A year can make quite a bit of difference in terms of the number of offshore mobile drilling units (MODU) in the fleet, the number of rigs working, plus rigs under construction. Several acquisitions made a difference in the 2012 list of the top 10 offshore drilling contractors compared with year-earlier figures, which was a top 15 compilation (see February 2011 Offshore, page 42). Comparing the top 10 companies to the year earlier shows the significant advances the offshore contract drilling industry has made in terms of drilling activity.
Noble Drilling's newest drillship is the Noble Bully I, which features a compact box-type drilling tower instead of a conventional derrick, which allows for a significantly smaller vessel compared with other deepwater drillships.
Both tables were compiled in January of their respective years. There are some striking differences. For example, even with five fewer companies in the 2012 table, there is only a 27 rig difference in the total number of rigs, 581 in 2012 compared with 608 in 2011. The 581 rigs in the 2012 survey represent 70% of the worldwide offshore rig fleet of approximately 830 units. The close figures for total rigs owned by the top 10 companies compared with the top 15 is partly the result of a couple acquisitions among the top 15 contractors. For example, during 2011, Ensco acquired Pride International, increasing its number of rigs from 48 in 2011 to 76 in 2012.
It is important to note that while each company's rig total includes those under construction, these rigs are not included in the regional figures. For example, while Rowan has 34 total rigs, that figure also includes three drillships under construction; so its fleet of operational units totals 31.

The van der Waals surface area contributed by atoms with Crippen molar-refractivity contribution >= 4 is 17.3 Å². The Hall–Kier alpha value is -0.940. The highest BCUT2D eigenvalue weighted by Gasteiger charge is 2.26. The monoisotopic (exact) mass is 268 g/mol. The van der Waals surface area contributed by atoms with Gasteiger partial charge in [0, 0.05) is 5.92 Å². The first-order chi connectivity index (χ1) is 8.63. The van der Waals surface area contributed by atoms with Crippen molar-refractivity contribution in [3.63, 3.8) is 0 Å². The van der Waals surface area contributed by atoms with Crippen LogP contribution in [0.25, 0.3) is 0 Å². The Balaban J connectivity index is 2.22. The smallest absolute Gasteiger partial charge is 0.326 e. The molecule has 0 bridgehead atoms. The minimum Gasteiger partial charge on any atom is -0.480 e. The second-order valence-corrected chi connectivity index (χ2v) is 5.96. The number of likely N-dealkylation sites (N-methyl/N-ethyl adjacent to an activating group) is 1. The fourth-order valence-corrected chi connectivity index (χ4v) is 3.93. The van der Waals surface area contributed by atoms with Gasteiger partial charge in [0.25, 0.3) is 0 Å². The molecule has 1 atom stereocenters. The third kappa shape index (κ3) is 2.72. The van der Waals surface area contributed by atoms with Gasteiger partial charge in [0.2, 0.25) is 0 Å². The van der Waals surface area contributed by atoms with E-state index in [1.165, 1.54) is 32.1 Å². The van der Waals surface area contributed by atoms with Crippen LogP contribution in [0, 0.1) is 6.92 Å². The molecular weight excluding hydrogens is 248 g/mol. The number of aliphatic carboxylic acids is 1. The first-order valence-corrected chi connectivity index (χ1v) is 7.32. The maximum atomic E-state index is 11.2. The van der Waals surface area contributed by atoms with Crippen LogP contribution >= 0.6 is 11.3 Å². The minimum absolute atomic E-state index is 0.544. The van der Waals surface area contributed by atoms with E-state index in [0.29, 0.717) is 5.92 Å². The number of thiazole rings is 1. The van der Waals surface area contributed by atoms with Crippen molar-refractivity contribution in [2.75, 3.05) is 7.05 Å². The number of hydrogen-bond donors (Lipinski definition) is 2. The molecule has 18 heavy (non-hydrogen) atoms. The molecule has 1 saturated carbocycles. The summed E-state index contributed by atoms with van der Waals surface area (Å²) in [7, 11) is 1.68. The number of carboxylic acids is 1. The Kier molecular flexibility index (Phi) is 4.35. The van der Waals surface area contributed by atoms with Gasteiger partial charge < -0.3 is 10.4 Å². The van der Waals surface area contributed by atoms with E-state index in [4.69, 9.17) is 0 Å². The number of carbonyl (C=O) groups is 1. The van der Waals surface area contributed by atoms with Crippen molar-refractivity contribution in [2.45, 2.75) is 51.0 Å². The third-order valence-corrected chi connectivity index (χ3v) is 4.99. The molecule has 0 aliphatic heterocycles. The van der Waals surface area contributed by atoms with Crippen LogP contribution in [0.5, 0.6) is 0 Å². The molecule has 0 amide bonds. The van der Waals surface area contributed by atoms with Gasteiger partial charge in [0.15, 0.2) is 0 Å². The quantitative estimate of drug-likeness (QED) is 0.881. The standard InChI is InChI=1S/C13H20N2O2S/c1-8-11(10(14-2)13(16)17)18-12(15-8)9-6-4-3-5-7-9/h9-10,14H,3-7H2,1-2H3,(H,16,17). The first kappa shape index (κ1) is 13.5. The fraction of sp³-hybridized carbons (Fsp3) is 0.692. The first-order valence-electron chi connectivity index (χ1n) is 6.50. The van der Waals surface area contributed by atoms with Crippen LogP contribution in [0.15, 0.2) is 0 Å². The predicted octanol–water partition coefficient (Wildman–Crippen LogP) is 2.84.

The impact of acquisitions
Hercules Offshore purchased Seahawk's 20 rigs, increasing its fleet from 34 to 51 in 2012. The increase doesn't total 20 rigs due to Hercules selling or otherwise removing several rigs from its fleet during 2011. Noble Corp. saw its fleet increase by a net of 10 units, partly a result of acquiring Frontier Drilling, which had several units under construction. Three of those rigs, drillships Bully I, Bully II, and Globetrotter I, were delivered recently. All of the rigs are contracted.
Ensco purchased Pride International, increasing its offshore fleet from 48 rigs in January 2011 to 76 rigs this year. The company also has seven rigs under construction, including two drillships and two semisubmersibles. Also, Transocean purchased Aker Drilling, which added two sixth- generation ultra-deepwater semisubmersibles to its fleet; as well as two ultra-deepwater drillships under construction – in addition to four rigs Transocean ordered on its own.
Construction activity doubles
In addition to the several acquisitions among the top 15 companies, numerous contractors also turned to the newbuild market, ordering mainly deepwater and ultra-deepwater drillships, along with a few semisubmersibles and a handful of large jackups. In total, among the top 10 companies this year, 49 rigs were under construction. This compares with 25 rigs under construction among the top 15 companies in January 2011. Companies with the most new rigs under construction this year are Noble and Seadrill, both with 11 rigs being built at the beginning of 2012.
Noble still has one drillship under construction from the Frontier Drilling purchase which is set for delivery in 2013. Additionally, the company has two drillships set for delivery in 2013 and two more in 2014. The company also has four newbuild jackups with deliveries ranging between 2012 and 2014.